The United States Senate on Wednesday voted down the proposed restrictions to curb gun violence in the aftermath of the massacre at Sandy Hook Elementary School in December. Takeaway Washington Correspondent Todd Zwillich looks at the final political showdown and considers whether the NRA has won the gun debate-- and why.
The explosions at the Boston Marathon finish line left three dead and many more injured. Two days after the tragedy, there are still many unanswered questions. Todd Zwillich and Callie Crossley update us on the situation in Washington and in Boston. Eric Schmitt, a national security correspondent for our partner The New York Times, explains the mechanics of the Boston bombs.
In a groundbreaking move, a compromise has been reached on gun legislation between Senators Joe Manchin, a Democrat from West Virginia and Senator Pat Toomey, a Republican from Pennsylvania. It sets the stage for the Senate to take up a debate on gun legislation today. Todd Zwillich, Takeaway Washington correspondent, explains.
Congress is being tested today, and it looks as though lawmakers have studied up on actually taking votes in the House and Senate. With procedural wrangling out of the way, will there actually be up or down votes on gun control legislation and immigration reform?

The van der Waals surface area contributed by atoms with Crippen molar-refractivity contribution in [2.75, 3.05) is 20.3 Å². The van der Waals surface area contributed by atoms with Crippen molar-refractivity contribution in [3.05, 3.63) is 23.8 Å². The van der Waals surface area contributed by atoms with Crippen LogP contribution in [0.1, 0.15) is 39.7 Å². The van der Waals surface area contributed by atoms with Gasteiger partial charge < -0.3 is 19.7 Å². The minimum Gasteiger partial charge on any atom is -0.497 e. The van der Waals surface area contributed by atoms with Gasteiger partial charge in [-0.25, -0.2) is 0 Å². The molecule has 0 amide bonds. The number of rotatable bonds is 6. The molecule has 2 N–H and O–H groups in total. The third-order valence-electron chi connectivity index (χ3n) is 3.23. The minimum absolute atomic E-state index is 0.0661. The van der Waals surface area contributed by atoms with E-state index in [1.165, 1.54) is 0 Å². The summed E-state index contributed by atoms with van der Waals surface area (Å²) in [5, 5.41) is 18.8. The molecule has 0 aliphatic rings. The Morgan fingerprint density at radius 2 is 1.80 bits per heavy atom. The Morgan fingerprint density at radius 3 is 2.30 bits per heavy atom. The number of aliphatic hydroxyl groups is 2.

Two dreamy topics are working their way through Congress right now: gun control and immigration. Any sort of movement on gun control seems unlikely, but that's not exactly the case for immigration reform.
Getting a bill signed into law seems like quite a victory, but for major legislation, getting the president's signature doesn't automatically set the entire law in motion. The process is actually much more complicated.
While gays and lesbians fight for the right to marry, increasingly, straight women are delaying marriage or avoiding it altogether. Your stories illustrated many changing views of marriage.
This week, the Rafer Guzman of the Movie Date podcast looks at two new releases: "The Host," starring Saoirse Ronan and "G.I. Joe: Retaliation," starring Dwayne "The Rock" Johnson.
Donald Trump is no stranger to controversy, and now he's courting it overseas. The real estate mogul has been engaged in a years-long battle with the residents of the Scottish city of Aberdeen, but now the project has hit another snag.
If you have an American Express account and you tried to check your balance or see your statement yesterday, you may have been confronted with a blank screen, or some strange, ancient typeface. It wasn't just you.
For almost a year, Eliot Higgins has been carefully watching and analyzing hundreds of videos posted online every day in an effort to determine how arms are getting into Syria. Even though he has no formal training in tracking arms, he's considered something of an expert.
In a frightening escalation of sabre rattling between the United States and North Korea, two nuclear-capable B-2s made a non-stop trip from the Whiteman Air Force Base in Missouri to South Korea — the first time the U.S. military has publicly announced such a mission.